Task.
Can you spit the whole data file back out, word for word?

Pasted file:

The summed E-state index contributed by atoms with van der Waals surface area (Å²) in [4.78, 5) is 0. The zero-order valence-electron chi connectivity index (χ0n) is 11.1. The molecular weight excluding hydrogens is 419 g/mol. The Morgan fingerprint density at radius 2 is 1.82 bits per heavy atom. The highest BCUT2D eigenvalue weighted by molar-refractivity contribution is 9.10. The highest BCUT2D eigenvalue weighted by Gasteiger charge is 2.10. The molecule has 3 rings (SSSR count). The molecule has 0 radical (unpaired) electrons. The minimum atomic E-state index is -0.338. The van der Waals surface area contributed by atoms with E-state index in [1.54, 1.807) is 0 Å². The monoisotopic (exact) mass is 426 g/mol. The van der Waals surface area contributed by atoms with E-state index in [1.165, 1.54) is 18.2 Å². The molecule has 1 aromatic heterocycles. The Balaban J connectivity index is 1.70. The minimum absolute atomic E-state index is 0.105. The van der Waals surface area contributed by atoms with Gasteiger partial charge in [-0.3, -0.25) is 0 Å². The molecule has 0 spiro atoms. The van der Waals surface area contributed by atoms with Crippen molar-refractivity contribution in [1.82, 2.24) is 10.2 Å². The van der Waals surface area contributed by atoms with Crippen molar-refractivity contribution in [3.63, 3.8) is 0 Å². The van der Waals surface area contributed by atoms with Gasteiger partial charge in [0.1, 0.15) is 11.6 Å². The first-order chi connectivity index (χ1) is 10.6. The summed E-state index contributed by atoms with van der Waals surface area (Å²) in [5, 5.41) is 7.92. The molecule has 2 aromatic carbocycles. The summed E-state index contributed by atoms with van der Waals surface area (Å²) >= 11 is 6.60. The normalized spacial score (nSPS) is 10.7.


The summed E-state index contributed by atoms with van der Waals surface area (Å²) in [4.78, 5) is 0. The zero-order valence-electron chi connectivity index (χ0n) is 11.1. The molecular weight excluding hydrogens is 419 g/mol. The Morgan fingerprint density at radius 2 is 1.82 bits per heavy atom. The highest BCUT2D eigenvalue weighted by molar-refractivity contribution is 9.10. The highest BCUT2D eigenvalue weighted by Gasteiger charge is 2.10. The molecule has 3 rings (SSSR count). The molecule has 0 radical (unpaired) electrons. The minimum atomic E-state index is -0.338. The van der Waals surface area contributed by atoms with E-state index in [1.54, 1.807) is 0 Å². The monoisotopic (exact) mass is 426 g/mol. The van der Waals surface area contributed by atoms with E-state index in [1.165, 1.54) is 18.2 Å². The molecule has 1 aromatic heterocycles. The Balaban J connectivity index is 1.70. The minimum absolute atomic E-state index is 0.105. The van der Waals surface area contributed by atoms with Gasteiger partial charge in [-0.3, -0.25) is 0 Å². The molecule has 0 spiro atoms. The van der Waals surface area contributed by atoms with Crippen molar-refractivity contribution in [1.82, 2.24) is 10.2 Å². The van der Waals surface area contributed by atoms with Crippen molar-refractivity contribution in [3.63, 3.8) is 0 Å². The van der Waals surface area contributed by atoms with Gasteiger partial charge in [0.1, 0.15) is 11.6 Å². The first-order chi connectivity index (χ1) is 10.6. The summed E-state index contributed by atoms with van der Waals surface area (Å²) in [5, 5.41) is 7.92. The molecule has 2 aromatic carbocycles. The summed E-state index contributed by atoms with van der Waals surface area (Å²) >= 11 is 6.60. The normalized spacial score (nSPS) is 10.7.